“A lot of women who have lived through domestic violence can have similar symptoms to Post Traumatic Stress Disorder (PTSD), as a result of ongoing trauma. That’s what makes this a unique group of students, there’s a whole lot of challenges that they’re facing while they’re at university,” she says.
I felt like a shell of a woman, I was scared, weak, and didn’t know if or how I could ever get out..
I felt like a shell of a woman, I was scared, weak, and didn’t know if or how I could ever get out..Jessica, domestic violence survivor
Clinical psychologist registrar Carol Keane, who is also an academic in the Faculty of Social Sciences, has worked with a number of university students in her time as a counsellor embedded within Wollongong’s Violence Abuse and Neglect (VAN) Service.
Carol says that although many women come out of domestic violence and flourish, the university context presents a unique set of challenges. “In a uni context, when things like exam pressures come up, they are placed in heightened stress situations which can be triggering for some people,” she says.
“There’s also the power differentiation. The person may find it difficult to approach the teacher or lecturer because that’s not a learned behaviour. Depending on their trauma history, it may be that they don’t want to make a fuss, or don’t feel like they deserve to have the same input from the teacher as everyone else.
“The flip side is overachieving, trying to get everything right – in the past making mistakes likely led to serious negative repercussions, so there is that as an added pressure.”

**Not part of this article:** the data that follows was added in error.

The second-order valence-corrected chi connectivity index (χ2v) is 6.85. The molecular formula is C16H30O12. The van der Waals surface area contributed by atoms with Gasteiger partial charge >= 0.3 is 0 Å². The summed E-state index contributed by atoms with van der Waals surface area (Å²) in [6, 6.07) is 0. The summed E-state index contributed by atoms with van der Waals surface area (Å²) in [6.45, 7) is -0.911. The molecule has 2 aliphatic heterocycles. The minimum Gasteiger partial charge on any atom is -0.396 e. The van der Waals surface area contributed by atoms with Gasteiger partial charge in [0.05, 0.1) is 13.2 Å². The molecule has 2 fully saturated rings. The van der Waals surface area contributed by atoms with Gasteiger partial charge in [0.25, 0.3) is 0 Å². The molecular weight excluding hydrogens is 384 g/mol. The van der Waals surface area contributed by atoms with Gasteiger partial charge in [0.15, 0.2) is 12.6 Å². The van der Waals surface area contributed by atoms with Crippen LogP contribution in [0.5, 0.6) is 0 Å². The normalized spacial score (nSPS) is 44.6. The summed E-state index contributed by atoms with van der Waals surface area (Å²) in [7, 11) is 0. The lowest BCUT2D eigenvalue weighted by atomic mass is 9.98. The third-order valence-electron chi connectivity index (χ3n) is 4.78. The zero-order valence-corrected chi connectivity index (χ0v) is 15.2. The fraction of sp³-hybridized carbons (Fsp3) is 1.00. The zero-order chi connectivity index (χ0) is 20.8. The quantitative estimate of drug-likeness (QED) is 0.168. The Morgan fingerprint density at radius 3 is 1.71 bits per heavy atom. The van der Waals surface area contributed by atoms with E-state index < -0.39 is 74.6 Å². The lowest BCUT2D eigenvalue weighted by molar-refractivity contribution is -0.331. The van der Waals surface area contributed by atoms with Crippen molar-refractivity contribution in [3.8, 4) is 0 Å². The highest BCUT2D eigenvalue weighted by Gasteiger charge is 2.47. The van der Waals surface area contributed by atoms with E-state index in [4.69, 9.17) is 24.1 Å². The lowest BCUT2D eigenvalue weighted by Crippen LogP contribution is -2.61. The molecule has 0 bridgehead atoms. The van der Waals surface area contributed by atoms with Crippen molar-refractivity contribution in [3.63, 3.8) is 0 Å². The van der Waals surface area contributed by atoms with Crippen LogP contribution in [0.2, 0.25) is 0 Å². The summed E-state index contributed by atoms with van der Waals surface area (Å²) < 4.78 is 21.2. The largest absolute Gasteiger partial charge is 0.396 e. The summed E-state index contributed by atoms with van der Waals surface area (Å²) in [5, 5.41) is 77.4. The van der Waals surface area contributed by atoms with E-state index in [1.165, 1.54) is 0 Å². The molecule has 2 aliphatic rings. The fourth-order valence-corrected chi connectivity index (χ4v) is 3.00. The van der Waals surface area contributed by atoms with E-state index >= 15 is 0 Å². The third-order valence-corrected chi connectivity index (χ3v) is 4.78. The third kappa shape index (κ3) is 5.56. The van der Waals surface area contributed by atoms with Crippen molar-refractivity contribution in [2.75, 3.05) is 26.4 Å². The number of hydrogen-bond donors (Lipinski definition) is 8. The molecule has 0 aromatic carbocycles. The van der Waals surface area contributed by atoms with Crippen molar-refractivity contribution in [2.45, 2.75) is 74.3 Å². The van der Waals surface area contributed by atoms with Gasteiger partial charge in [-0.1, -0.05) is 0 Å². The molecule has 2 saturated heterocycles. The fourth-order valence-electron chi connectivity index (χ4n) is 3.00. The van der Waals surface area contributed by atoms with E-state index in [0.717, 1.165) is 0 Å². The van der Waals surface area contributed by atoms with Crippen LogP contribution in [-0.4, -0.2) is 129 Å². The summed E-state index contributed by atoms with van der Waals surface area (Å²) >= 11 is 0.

Carol believes the most important thing for people to realise in these situations is how far they have come and how normal their stress is.
“We focus on building capacity to tolerate the distress and also putting the university stress into context, help them understand they are coping or dealing with it like everyone else. By normalising the type of stress they are dealing with, it separates the legacy of the trauma from stress that is normal and valid.”
Alongside her supervisor, Michelle Eady from UOW’s School of Education, Kelly Lewer is part of a multidisciplinary team, called Project ADVOCATE, which has been awarded funding to tackle some of the issues that have arisen through her PhD.
“We found that most of the women who are attending university had challenges in seeking support. Those who did seek support found the support inadequate and at times inappropriate in regards to privacy and understanding of the issue of domestic violence,” she says. “Our aim is to improve staff knowledge and awareness about domestic violence through an online training package.”
Project ADVOCATE will create an online professional development opportunity for university academic staff to enable better understanding of and support for students who have experienced domestic violence. Data will be collected to inform the creation and evaluation of the online resource.
Upon completion of the professional development, university staff will be provided with a certificate, digital badge, and an ‘ADVOCATE’ sticker for their office door to indicate their participation.
Domestic violence doesn’t discriminate. It happens to educated people, people who are well off.
Domestic violence doesn’t discriminate. It happens to educated people, people who are well off.Kelly Lewer
Support for White Ribbon Australia
Masters by Research student Kenton Bell, from the School of Humanities and Social Inquiry, says the motivation to fight against domestic violence varies from person to person.